Small-scale fishermen sound the alarm at plans for offshore wind farms 

"There's so many things going against you as a commercial fisherman in the United States. And now these wind farms, it's almost like that's the final nail in the coffin."

In this Aug. 15, 2016, file photo, a lift boat, right, that serves as a work platform, assembles a wind turbine off Block Island, R.I. (AP Photo/Michael Dwyer, File)

Offshore wind developments could save residents billions in energy costs down the line, but small-scale fishermen are calling out our limited understanding of how they could impact fishing and marine habitats.

Vineyard Wind, a development off the coast of Martha’s Vineyard, is a key part of President Joe Biden’s renewable energy plan. The 800-megawatt project would be the first utility-scale wind development in federal waters, and is anticipated to cost nearly $3 billion. According to the project website, it will “generate clean, renewable, affordable energy for over 400,000 homes and businesses” in Massachusetts and reduce carbon emissions by over 1.6 million tons per year.


The Responsible Offshore Development Alliance (RODA), a coalition of fishing groups and businesses, told the Associated Press in May that the growth of offshore wind developments could make it difficult to harvest species like scallops, lobsters, squid, and more.


“For the past decade, fishermen have participated in offshore wind meetings whenever they were asked and produced reasonable requests only to be met with silence,” said Anne Hawkins, RODA’s executive director. “From this silence now emerges unilateral action and a clear indication that those in authority care more about multinational businesses and energy politics than our environment, domestic food sources, or U.S. citizens.”

A recent WBUR piece dove into the issue, profiling David Aripotch, 65, an independent, regional fisherman. He’s been fishing for almost 50 years – he bought his first boat in high school – and has weathered changes in fishing quotas and the many expenses of running his operation.

“There’s so many things going against you as a commercial fisherman in the United States,” he said. “And now these wind farms, it’s almost like that’s the final nail in the coffin.”

Aripotch is concerned about where the turbines go and how far apart they are. For example, the Vineyard Wind project sits in an area commonly fished for longfin squid and scallops and, after an extensive community process, will place turbines one nautical mile apart. 

Aripotch’s net can trail up to 1,500 feet behind the boat, and shredded nets are expensive to replace. One nautical mile is equal to about 6,000 feet, but he thinks maneuvering around a turbine would be nearly impossible.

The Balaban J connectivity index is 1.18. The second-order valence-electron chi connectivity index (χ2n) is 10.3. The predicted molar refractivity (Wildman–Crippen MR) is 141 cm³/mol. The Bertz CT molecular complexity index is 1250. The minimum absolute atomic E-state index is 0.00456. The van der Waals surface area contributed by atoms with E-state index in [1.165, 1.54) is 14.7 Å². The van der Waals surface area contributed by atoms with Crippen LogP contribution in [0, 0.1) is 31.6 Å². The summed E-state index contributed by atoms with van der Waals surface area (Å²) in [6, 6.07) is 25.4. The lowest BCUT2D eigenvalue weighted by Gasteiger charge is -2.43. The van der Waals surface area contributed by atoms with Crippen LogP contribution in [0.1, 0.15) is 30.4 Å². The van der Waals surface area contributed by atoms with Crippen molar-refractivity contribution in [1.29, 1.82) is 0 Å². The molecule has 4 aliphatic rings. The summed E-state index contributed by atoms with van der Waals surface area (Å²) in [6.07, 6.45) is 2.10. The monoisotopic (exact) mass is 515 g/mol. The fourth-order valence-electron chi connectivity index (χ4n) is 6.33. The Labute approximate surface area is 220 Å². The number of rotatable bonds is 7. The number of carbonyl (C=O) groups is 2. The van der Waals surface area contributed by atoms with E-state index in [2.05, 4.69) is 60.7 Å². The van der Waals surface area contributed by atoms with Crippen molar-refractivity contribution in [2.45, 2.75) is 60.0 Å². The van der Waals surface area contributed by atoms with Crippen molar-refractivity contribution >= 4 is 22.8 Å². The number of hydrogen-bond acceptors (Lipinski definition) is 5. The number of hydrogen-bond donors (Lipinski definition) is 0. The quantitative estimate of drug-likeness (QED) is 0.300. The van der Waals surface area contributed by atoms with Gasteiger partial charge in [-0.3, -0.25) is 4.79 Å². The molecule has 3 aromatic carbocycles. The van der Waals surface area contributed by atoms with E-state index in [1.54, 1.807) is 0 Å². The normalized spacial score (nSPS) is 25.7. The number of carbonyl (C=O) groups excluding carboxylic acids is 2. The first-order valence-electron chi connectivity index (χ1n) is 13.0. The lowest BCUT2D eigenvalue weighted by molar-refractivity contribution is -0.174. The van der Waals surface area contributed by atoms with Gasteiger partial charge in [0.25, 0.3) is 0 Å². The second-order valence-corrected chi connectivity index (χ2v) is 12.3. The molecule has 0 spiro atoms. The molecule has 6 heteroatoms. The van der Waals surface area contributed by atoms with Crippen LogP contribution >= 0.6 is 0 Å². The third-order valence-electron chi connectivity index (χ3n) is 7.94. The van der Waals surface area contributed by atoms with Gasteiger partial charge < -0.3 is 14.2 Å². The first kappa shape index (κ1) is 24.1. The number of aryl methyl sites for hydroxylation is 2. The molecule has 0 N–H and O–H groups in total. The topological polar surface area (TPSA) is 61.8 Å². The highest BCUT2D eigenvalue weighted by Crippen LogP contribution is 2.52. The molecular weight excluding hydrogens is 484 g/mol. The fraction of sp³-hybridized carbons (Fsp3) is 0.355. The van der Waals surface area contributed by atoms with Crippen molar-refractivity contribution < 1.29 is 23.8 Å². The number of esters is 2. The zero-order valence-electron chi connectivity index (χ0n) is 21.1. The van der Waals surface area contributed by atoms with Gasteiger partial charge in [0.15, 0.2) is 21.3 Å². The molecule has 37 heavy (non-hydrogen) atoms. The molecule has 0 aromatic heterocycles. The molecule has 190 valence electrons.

“They’re talking about putting the majority of this garbage in that area, and I need all the grounds I got now to make a living,” Aripotch told WBUR. “To say that we can just fish in the wind farms, that’s a fallacy. It is not going to happen.”

Hawkins told the Guardian in July that RODA has seen less engagement with fisherman since the start of the Biden administration. 

“It certainly has the appearance of [developers] thinking they’re going to be all right no matter what,” she said. “The fishing industry feels very strongly that they still do not have a meaningful voice in the process nor an authentic seat at the table.”

Fishermen also point to the lack of research into the long-term effects of wind development on the ocean environment, such as construction noise driving fish away, foundations becoming  artificial reefs that alter species distribution, and altering the mid-Atlantic “cold pool,” a large swath of cold water near the seafloor that allows numerous species to thrive.

Aran Mooney, a biologist at Woods Hole Oceanographic Institute, told the Guardian that the long-term environmental impacts of large offshore wind developments have not been well researched in the U.S.


“There is an OK amount of research funding going into this, but there certainly needs to be more to get at these bigger questions,” Mooney said.

Though current regulations will allow fishing around wind developments, fishermen are worried they are just one boat wreck away from a ban and believe the government has underestimated the value of fishing grounds to get on with projects.

“Many fishermen will not see a big impact, but fishermen who do may see a very large impact,” Chris McGuire, director of the marine program of the Nature Conservancy’s Massachusetts chapter, told WBUR. “That’s a hard part about this. You hear disparate opinions. And I think this is one of those situations where they’re all true depending on where you sit.”


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